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Fordham Law School




The phenomenon of the global law firm has transformed the face of international law practice. The practice of law has itself become global, as lawyers play their part in the growing international market for corporate and commercial services. The global expansion of legal practice has prompted several jurisdictions to consider how their own global legal service markets should be regulated. To date, only limited scholarly consideration has been given to the practicalities of regulating the day-to-day practice of law on an international scale.

This Article attempts to shed light on methods of regulating the conduct of lawyers in the context of global law firm conflicts of interest. The Article describes the difficulties currently facing law firms engaged in cross-border practice in two jurisdictions --- the U.K. and the U.S. --- where there are significant differences in defining conflicts, determining their consentability, and applying choice of law principles to conflicts dilemmas. The Article demonstrates that the current regulatory regimes in both the U.K. and the U.S. are inadequate to serve the needs of international law practice, in light of these different approaches As it unlikely (and perhaps undesirable) that any super-regulator will, in the near future, establish a single set of conflict of interest rules for both U.K and U.S. lawyers, we put forth two sets of reform proposals. One set of proposals describes efforts both the U.K. and the U.S. could take to voluntarily harmonize their conflict rules. The other set of proposals focuses instead on the adoption of an improved choice-of-law rule, along the lines currently proposed by the ABA Commission on Ethics 2020, but with some significant changes.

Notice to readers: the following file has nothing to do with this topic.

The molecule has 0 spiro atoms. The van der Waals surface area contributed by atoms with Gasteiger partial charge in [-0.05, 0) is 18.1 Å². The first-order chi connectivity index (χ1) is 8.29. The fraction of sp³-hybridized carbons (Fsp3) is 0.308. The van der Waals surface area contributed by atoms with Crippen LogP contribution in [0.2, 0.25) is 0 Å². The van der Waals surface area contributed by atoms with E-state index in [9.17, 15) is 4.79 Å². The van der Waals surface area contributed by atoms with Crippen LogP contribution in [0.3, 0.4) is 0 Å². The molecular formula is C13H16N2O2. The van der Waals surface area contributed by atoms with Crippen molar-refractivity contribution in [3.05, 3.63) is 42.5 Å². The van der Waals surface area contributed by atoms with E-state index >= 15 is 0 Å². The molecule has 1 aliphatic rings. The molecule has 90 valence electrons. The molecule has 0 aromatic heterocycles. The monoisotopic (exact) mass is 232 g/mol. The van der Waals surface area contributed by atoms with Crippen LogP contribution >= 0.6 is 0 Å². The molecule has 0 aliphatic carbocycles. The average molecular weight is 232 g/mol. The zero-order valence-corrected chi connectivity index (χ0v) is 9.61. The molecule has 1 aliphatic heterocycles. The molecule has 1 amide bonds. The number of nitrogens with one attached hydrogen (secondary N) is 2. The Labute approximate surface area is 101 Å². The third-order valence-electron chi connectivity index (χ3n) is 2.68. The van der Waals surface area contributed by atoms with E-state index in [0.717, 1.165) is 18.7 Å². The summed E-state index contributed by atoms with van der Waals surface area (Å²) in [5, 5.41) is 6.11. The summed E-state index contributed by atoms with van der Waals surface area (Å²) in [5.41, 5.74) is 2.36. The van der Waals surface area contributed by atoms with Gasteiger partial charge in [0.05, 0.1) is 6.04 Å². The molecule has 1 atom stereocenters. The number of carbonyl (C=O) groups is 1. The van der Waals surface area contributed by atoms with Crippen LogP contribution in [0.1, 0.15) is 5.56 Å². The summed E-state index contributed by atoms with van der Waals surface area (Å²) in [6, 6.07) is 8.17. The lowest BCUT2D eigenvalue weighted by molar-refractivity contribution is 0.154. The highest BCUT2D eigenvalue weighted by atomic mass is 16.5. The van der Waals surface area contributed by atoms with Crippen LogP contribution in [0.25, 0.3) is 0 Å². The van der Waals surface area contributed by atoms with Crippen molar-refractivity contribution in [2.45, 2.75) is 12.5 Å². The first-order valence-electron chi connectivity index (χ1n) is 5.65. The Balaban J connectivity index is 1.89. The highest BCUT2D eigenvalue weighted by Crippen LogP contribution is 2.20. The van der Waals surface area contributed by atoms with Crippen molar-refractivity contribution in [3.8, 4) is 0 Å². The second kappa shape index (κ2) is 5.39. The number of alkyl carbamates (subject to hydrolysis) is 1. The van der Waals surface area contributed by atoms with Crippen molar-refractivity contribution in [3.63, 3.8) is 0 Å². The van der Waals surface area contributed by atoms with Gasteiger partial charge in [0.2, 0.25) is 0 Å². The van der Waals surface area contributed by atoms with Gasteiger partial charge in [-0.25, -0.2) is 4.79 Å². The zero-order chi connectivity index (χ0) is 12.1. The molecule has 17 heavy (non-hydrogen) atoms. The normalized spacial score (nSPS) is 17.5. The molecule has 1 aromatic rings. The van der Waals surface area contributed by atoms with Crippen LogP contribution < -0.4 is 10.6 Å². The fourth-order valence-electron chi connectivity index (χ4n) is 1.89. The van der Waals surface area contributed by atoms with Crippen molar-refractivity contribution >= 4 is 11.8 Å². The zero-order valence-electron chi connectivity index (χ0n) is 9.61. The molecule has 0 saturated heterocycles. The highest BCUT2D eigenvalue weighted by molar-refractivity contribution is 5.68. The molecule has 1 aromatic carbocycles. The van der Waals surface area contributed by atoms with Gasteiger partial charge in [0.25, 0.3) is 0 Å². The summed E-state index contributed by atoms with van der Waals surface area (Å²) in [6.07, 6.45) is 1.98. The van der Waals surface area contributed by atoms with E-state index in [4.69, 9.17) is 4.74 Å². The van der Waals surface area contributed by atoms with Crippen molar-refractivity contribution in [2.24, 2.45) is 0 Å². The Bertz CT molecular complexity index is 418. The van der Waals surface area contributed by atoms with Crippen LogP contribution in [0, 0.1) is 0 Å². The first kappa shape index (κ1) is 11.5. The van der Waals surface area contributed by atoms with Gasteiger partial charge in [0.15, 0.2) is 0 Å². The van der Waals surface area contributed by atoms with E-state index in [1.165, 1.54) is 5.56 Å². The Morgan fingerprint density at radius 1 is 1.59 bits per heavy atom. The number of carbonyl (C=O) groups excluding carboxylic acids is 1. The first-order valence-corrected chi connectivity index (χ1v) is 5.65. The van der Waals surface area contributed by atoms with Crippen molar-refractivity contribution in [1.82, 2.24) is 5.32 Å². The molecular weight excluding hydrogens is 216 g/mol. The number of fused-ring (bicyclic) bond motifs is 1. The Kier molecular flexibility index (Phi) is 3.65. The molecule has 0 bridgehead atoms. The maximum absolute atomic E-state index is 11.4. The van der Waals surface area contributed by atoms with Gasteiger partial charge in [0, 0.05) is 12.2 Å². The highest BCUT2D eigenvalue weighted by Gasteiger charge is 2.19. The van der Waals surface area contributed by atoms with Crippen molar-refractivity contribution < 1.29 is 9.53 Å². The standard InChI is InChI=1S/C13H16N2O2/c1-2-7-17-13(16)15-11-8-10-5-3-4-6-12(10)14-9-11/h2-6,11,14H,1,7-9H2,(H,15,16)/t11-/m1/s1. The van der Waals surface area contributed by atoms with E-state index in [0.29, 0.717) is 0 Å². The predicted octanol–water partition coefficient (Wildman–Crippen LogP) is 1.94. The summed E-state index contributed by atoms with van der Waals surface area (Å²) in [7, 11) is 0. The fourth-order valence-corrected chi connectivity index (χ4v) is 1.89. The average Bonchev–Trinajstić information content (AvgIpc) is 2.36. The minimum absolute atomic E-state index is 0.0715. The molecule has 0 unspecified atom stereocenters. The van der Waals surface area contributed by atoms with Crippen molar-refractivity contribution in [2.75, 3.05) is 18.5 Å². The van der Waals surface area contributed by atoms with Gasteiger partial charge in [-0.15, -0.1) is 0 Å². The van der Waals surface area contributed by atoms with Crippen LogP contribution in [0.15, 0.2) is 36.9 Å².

Boston University School of Law, Public Law Research Paper No. 12-24

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